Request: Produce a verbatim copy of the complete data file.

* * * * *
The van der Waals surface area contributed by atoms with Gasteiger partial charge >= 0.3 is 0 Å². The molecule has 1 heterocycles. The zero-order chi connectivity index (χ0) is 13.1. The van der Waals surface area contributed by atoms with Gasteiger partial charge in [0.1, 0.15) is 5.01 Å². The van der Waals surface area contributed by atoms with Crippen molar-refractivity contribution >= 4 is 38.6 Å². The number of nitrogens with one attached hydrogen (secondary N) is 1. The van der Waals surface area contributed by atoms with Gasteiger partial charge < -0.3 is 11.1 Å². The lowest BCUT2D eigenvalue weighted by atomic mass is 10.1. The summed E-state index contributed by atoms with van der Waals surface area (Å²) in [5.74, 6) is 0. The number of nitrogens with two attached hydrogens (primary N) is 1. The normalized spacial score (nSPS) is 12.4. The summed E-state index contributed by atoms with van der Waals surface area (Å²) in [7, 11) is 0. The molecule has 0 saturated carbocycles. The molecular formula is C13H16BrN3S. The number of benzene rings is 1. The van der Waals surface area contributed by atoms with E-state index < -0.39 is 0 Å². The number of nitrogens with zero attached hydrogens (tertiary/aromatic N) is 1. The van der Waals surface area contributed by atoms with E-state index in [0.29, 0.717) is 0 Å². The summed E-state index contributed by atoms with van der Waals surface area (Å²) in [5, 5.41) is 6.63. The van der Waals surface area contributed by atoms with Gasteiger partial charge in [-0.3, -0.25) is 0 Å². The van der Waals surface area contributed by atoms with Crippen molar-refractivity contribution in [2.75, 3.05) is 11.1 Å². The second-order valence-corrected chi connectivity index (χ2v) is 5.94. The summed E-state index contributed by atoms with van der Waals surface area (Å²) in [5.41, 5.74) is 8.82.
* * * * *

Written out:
The van der Waals surface area contributed by atoms with Gasteiger partial charge >= 0.3 is 0 Å². The molecule has 1 heterocycles. The zero-order chi connectivity index (χ0) is 13.1. The van der Waals surface area contributed by atoms with Gasteiger partial charge in [0.1, 0.15) is 5.01 Å². The van der Waals surface area contributed by atoms with Crippen molar-refractivity contribution >= 4 is 38.6 Å². The number of nitrogens with one attached hydrogen (secondary N) is 1. The van der Waals surface area contributed by atoms with Gasteiger partial charge < -0.3 is 11.1 Å². The lowest BCUT2D eigenvalue weighted by atomic mass is 10.1. The summed E-state index contributed by atoms with van der Waals surface area (Å²) in [5.74, 6) is 0. The number of nitrogens with two attached hydrogens (primary N) is 1. The normalized spacial score (nSPS) is 12.4. The summed E-state index contributed by atoms with van der Waals surface area (Å²) in [7, 11) is 0. The molecule has 0 saturated carbocycles. The molecular formula is C13H16BrN3S. The number of benzene rings is 1. The van der Waals surface area contributed by atoms with E-state index < -0.39 is 0 Å². The number of nitrogens with zero attached hydrogens (tertiary/aromatic N) is 1. The van der Waals surface area contributed by atoms with E-state index in [0.29, 0.717) is 0 Å². The summed E-state index contributed by atoms with van der Waals surface area (Å²) in [5, 5.41) is 6.63. The van der Waals surface area contributed by atoms with Gasteiger partial charge in [-0.3, -0.25) is 0 Å². The van der Waals surface area contributed by atoms with Crippen molar-refractivity contribution in [2.75, 3.05) is 11.1 Å². The second-order valence-corrected chi connectivity index (χ2v) is 5.94. The summed E-state index contributed by atoms with van der Waals surface area (Å²) in [5.41, 5.74) is 8.82.